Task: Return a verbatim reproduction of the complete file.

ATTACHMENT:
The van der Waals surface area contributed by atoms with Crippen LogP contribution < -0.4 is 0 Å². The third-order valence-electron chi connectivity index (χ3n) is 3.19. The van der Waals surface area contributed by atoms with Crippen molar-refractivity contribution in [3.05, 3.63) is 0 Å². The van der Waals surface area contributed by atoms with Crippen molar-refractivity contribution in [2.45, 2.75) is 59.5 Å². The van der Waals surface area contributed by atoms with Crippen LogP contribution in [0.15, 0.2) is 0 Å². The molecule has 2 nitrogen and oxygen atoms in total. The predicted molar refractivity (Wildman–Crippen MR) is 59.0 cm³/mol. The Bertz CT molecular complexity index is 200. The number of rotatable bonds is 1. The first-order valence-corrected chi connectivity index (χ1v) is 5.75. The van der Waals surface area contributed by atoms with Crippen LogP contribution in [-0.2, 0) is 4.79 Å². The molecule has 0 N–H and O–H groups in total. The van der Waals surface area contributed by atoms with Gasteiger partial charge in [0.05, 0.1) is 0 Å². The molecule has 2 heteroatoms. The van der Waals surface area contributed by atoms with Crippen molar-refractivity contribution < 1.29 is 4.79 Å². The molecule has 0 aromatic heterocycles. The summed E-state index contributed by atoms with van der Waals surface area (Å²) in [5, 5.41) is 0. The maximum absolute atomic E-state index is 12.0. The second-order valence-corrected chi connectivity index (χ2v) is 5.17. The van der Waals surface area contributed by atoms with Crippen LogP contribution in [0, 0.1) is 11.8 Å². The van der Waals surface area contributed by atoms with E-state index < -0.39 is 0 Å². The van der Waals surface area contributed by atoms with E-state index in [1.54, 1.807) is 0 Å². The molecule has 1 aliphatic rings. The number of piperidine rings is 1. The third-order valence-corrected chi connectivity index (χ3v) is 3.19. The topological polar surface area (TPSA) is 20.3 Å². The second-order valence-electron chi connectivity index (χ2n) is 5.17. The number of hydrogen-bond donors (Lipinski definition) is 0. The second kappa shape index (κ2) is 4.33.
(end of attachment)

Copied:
The van der Waals surface area contributed by atoms with Crippen LogP contribution < -0.4 is 0 Å². The third-order valence-electron chi connectivity index (χ3n) is 3.19. The van der Waals surface area contributed by atoms with Crippen molar-refractivity contribution in [3.05, 3.63) is 0 Å². The van der Waals surface area contributed by atoms with Crippen molar-refractivity contribution in [2.45, 2.75) is 59.5 Å². The van der Waals surface area contributed by atoms with Crippen LogP contribution in [0.15, 0.2) is 0 Å². The molecule has 2 nitrogen and oxygen atoms in total. The predicted molar refractivity (Wildman–Crippen MR) is 59.0 cm³/mol. The Bertz CT molecular complexity index is 200. The number of rotatable bonds is 1. The first-order valence-corrected chi connectivity index (χ1v) is 5.75. The van der Waals surface area contributed by atoms with Crippen LogP contribution in [-0.2, 0) is 4.79 Å². The molecule has 0 N–H and O–H groups in total. The van der Waals surface area contributed by atoms with Gasteiger partial charge in [0.05, 0.1) is 0 Å². The molecule has 2 heteroatoms. The van der Waals surface area contributed by atoms with Crippen molar-refractivity contribution < 1.29 is 4.79 Å². The molecule has 0 aromatic heterocycles. The summed E-state index contributed by atoms with van der Waals surface area (Å²) in [5, 5.41) is 0. The maximum absolute atomic E-state index is 12.0. The second-order valence-corrected chi connectivity index (χ2v) is 5.17. The van der Waals surface area contributed by atoms with Crippen LogP contribution in [0, 0.1) is 11.8 Å². The van der Waals surface area contributed by atoms with E-state index < -0.39 is 0 Å². The van der Waals surface area contributed by atoms with E-state index in [1.54, 1.807) is 0 Å². The molecule has 1 aliphatic rings. The number of piperidine rings is 1. The third-order valence-corrected chi connectivity index (χ3v) is 3.19. The topological polar surface area (TPSA) is 20.3 Å². The second-order valence-electron chi connectivity index (χ2n) is 5.17. The number of hydrogen-bond donors (Lipinski definition) is 0. The second kappa shape index (κ2) is 4.33.